5. LTL’s opportunity
The consumer spending boon, driven by government stimulus, is driving elevated demand for every mode of freight from ocean to air. Less-than-truckload is no exception. Not only are LTL providers seeing a surge in demand from Americans now ordering anything and everything online, but because of the imbalance between truckload supply and demand, nontraditional TL freight is spilling over into LTL as well. LTL is uniquely positioned to take advantage of multiple trends emerging from e-commerce acceleration.
4. A $14 billion bet
Walmart (NYSE: WMT) reported Q4 earnings in February that fell short of Wall Street’s expectations, despite posting same-store sales growth of 8.6%. That’s a huge handle for a company Walmart’s size and is by far the highest growth among comparable stores in the past 10 years, more than double the next closest growth rate of 3.7% in 2019. But e-commerce is growing faster, so Walmart is making investments to the tune of $14 billion. CFO Brett Briggs believes the company needs to “lean in more aggressively in key markets with increased capital and fulfillment capacity, supply chain, automation, and technology.”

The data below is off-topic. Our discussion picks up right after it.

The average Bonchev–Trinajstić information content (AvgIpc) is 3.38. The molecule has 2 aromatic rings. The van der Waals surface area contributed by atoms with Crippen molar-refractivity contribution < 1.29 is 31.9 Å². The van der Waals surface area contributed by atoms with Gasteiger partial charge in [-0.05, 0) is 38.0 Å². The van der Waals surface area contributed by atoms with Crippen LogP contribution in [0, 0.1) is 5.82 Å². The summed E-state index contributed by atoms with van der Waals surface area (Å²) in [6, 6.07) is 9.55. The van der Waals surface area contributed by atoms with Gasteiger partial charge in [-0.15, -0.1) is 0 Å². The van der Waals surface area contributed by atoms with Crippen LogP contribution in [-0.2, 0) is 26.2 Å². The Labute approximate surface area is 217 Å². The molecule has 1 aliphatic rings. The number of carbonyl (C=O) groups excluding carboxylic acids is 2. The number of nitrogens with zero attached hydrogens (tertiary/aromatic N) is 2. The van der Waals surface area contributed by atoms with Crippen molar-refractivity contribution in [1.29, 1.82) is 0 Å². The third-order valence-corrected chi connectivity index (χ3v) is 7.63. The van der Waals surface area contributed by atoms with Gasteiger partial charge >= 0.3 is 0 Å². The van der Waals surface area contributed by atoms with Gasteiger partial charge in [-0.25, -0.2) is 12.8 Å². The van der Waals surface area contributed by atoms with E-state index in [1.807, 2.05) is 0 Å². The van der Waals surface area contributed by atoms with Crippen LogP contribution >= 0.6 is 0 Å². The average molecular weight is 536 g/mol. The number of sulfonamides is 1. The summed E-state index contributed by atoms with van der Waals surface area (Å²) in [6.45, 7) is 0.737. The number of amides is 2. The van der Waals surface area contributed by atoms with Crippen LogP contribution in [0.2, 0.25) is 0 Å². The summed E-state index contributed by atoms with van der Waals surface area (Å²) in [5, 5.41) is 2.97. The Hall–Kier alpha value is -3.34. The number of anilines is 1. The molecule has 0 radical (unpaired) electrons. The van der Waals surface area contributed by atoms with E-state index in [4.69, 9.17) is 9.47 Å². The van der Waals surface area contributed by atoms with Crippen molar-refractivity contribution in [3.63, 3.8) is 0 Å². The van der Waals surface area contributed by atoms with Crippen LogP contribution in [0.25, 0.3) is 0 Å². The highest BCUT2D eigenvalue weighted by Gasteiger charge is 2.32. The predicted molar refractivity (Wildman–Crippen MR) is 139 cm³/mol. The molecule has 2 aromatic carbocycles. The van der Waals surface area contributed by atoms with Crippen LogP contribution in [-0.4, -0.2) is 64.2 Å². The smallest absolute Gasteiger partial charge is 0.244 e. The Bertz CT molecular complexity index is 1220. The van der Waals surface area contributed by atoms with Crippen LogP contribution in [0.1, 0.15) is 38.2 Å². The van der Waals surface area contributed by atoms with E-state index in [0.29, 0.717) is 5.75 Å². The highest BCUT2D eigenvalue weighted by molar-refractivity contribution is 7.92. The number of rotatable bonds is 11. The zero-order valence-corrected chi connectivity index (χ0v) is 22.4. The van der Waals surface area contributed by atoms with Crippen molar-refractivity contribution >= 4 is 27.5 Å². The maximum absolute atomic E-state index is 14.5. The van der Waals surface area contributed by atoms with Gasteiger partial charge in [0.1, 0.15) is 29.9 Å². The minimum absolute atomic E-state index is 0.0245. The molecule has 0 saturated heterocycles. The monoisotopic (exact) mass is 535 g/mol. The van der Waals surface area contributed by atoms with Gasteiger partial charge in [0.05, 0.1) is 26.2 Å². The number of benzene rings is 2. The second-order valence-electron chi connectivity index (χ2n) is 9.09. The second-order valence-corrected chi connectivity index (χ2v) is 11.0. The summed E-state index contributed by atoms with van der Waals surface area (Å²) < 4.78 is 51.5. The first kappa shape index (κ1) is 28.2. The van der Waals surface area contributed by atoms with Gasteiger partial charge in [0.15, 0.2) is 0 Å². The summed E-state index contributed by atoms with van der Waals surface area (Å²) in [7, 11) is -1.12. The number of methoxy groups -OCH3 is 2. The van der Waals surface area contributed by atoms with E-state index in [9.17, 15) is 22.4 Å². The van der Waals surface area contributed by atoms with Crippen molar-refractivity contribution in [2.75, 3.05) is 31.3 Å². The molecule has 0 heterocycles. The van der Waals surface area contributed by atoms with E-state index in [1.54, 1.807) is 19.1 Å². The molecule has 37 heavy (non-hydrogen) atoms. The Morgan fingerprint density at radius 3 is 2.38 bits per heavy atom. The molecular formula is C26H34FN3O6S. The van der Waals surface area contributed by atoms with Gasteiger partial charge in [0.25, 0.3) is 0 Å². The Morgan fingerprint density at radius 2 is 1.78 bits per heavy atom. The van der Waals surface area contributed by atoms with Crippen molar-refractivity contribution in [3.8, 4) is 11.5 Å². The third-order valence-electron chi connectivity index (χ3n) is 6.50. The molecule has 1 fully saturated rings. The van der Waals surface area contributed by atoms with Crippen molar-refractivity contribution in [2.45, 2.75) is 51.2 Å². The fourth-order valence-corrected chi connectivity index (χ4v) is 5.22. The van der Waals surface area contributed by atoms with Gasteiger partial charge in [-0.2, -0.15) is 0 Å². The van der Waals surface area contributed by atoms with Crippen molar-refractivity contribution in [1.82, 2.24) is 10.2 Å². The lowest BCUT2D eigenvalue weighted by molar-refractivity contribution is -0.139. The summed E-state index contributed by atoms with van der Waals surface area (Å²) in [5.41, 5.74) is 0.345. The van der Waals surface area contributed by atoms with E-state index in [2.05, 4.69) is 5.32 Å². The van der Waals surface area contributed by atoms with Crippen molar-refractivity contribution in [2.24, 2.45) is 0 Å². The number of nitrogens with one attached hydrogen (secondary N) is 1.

3. Deal making
Transportation and Logistics Systems Inc. (OTC: TLSS) said it entered into an agreement in June to acquire all of the outstanding shares of SalSon Logistics. The Jupiter, Florida-based e-commerce fulfillment provider said the $90 million purchase price includes $50 million in cash, 19.9% of TLSS stock and $20 million in seller financing. The stock purchase agreement would net TLSS a 60-year-old third-party logistics company that is expected to “anchor” its growth strategy. “This would be a game-changing acquisition for TLSS,” said CEO John Mercadante. “Moreover, SalSon’s business provides an amazing platform and extensive infrastructure that would greatly enhance the company’s ability to execute its acquisition and organic growth strategy.”
2. I’m looking to buy